On capacity building for the production of nautical charts, MEXICO highlighted that publication of hydrographic studies provides better geographic knowledge and facilitates the establishment of priority areas, thereby advancing implementation of the Convention on Biological Diversity’s Jakarta Mandate on the Conservation and Sustainable Use of Marine and Coastal Biodiversity. He suggested that the General Assembly consider, inter alia, emphasizing the protection of the marine environment when addressing capacity building for the production of nautical charts, and encouraging international efforts to increase training in the use of nautical charts for maritime delimitations. IHO noted ongoing efforts to incorporate dynamic information, including data related to sensitive environments, in the development of nautical charts. Responding to JAPAN regarding ways to develop ENCs, Desnoës said new technologies already exist to improve ENCs, but that human capacities still need to be strengthened.

On flag State obligations, several States stressed the need for a definition of a genuine link. AUSTRALIA said such a link is crucial to resolving the problem of illegal, unreported and unregulated (IUU) fishing and, with NEW ZEALAND, supported the US recommendation that the General Assembly calls on flag States to establish effective maritime administrations or cease registering new ships. CANADA highlighted the convergence between navigational safety, fishing, environmental protection, and human rights, and the balance between flag, coastal and port States’ responsibilities. She called for, inter alia, an integrated coherent domestic agenda, regional cooperation, global specialized agencies, and using model audit schemes. LITHUANIA, PORTUGAL, the REPUBLIC OF KOREA and SPAIN urged flag States to effectively control their vessels. FRANCE and SPAIN supported developing an agreement on flag States’ obligations. The REPUBLIC OF KOREA called for strengthening port State control and establishing a task force to address IUU fishing. ARGENTINA supported the establishment of a monitoring mechanism operated by port States to offset gaps in flag State implementation. JAPAN said IMO was the competent body to define flag State responsibilities and criteria for a genuine link. NORWAY encouraged IMO’s and the Food and Agriculture Organization’s (FAO) efforts in this regard, and called for the adoption of a recommendation on this issue by the Consultative Process. NEW ZEALAND and AUSTRALIA suggested that the Consultative Process endorse FAO’s ongoing work on criteria for establishing a genuine link, rather than initiate a new process of negotiations.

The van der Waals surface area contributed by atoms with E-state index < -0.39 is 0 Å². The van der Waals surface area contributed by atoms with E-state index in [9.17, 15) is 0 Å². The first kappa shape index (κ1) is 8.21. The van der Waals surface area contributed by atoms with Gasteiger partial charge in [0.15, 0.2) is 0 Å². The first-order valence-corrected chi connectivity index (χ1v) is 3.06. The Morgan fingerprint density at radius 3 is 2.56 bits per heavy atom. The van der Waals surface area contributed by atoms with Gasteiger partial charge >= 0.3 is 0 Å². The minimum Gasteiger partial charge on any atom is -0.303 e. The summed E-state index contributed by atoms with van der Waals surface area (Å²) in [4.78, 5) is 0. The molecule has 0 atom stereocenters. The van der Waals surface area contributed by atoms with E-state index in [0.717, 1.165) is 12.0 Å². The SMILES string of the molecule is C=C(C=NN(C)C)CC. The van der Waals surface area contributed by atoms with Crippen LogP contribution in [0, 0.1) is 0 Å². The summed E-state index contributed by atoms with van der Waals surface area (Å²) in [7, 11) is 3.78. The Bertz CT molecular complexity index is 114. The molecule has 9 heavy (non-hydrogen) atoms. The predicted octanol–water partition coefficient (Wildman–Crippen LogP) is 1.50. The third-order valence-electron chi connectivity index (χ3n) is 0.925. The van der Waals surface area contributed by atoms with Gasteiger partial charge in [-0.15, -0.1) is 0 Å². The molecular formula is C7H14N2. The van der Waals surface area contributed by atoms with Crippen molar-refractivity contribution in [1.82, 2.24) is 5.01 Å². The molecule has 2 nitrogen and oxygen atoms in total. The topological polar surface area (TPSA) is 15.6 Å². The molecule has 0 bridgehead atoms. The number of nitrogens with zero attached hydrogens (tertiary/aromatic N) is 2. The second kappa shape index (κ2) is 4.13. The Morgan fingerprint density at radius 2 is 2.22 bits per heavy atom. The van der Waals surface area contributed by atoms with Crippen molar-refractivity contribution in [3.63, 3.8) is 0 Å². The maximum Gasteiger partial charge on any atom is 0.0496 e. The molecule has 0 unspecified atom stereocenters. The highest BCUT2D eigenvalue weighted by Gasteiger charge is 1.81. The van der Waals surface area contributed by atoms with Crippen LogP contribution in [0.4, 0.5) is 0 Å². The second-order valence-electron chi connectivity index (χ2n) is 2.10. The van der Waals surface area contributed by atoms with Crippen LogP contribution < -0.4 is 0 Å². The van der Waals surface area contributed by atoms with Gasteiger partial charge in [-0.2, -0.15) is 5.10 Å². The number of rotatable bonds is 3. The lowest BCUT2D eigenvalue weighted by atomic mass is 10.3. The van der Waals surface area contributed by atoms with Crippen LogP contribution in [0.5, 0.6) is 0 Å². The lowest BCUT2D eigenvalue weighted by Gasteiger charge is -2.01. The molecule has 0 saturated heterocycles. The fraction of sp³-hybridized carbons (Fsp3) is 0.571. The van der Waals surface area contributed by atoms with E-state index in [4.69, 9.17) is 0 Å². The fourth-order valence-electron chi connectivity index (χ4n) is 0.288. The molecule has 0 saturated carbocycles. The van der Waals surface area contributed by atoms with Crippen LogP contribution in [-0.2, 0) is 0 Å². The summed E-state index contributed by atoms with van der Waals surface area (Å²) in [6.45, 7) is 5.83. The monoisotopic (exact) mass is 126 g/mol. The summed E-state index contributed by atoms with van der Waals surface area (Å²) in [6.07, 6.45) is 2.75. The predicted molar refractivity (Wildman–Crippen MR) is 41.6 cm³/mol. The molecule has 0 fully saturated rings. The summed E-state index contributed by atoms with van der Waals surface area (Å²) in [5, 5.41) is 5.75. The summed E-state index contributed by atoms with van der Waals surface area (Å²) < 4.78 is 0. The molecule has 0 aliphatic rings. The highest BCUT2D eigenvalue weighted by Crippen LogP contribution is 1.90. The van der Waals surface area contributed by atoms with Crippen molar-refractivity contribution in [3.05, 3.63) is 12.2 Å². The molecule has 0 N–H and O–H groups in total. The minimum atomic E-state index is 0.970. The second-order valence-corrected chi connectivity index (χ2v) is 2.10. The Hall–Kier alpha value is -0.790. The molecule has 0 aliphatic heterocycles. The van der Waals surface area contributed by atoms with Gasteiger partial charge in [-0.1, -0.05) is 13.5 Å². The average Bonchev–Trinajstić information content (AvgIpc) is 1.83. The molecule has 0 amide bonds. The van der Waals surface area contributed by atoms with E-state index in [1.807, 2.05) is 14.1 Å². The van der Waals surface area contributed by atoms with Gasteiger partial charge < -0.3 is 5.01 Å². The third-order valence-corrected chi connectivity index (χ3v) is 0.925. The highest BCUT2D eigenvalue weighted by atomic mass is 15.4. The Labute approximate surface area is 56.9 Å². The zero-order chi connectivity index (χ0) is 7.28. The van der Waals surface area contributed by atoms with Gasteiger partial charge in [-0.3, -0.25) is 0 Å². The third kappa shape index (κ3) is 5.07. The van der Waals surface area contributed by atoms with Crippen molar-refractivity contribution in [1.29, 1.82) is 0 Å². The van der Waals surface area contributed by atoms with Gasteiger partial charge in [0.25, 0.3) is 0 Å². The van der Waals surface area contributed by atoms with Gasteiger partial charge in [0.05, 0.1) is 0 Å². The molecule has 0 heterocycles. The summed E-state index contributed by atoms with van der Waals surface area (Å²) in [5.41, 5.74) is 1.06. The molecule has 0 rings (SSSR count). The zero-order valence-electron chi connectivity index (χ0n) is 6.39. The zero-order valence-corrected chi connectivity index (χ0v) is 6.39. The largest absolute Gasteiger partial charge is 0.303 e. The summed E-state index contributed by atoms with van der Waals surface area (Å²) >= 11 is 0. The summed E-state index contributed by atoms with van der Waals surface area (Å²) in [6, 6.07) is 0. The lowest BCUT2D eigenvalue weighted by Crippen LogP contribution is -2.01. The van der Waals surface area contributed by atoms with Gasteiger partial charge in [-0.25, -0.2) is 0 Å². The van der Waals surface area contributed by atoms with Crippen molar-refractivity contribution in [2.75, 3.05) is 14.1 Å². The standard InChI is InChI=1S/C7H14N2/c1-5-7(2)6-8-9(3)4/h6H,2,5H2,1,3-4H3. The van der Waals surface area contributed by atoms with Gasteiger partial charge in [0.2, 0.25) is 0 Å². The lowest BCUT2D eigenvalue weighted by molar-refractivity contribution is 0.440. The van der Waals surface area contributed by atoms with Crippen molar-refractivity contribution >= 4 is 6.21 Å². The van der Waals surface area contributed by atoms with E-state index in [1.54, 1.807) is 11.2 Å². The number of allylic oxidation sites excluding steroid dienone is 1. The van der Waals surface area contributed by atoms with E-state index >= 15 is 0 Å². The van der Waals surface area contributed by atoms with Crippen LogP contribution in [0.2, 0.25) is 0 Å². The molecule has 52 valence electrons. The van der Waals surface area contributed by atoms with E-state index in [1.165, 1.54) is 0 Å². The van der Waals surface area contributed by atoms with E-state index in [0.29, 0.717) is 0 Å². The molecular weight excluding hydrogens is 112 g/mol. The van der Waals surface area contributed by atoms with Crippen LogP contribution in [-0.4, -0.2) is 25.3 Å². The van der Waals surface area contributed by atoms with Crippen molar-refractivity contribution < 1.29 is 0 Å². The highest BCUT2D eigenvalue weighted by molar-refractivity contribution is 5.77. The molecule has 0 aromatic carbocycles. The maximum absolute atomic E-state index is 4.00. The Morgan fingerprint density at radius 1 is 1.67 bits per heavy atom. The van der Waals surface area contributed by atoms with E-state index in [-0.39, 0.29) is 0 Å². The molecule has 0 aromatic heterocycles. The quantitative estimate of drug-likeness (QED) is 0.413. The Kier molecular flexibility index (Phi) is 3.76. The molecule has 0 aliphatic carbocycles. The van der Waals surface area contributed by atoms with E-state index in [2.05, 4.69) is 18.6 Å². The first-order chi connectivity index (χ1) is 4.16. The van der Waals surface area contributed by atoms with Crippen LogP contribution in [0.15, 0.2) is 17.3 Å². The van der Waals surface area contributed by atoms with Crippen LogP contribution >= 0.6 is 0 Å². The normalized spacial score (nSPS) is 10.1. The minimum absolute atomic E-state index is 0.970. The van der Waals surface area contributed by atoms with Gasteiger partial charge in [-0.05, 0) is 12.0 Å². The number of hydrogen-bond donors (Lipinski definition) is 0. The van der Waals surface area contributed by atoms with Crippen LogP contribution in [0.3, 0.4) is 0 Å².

DISCUSSION PANEL B

PROTECTION OF THE ARCTIC ENVIRONMENT: Presentation: Olav Orheim, Norwegian Polar Institute, outlined key environmental challenges faced by the Arctic environment, highlighting IUU fishing, the accumulation of persistent organic pollutants, oil operations, the increase of sea transport of oil and nuclear waste, the high potential for elevated levels of radioactivity, and climate change. He described Norwegian management approaches to these challenges in the Barents Sea, including: the application of the ecosystem approach and the precautionary principle; sustainable development; and shared responsibility. He called for enhanced international cooperation to address IUU fishing, and urged the adoption of a binding instrument to curb mercury levels.

Discussion: Responding to CANADA’s question on addressing the interests and rights of local communities, Orheim said the issue was highly politicized in Norway, but added that a law addressing this matter was currently being discussed in parliament. The US highlighted the use of regional approaches in fulfilling WSSD commitments.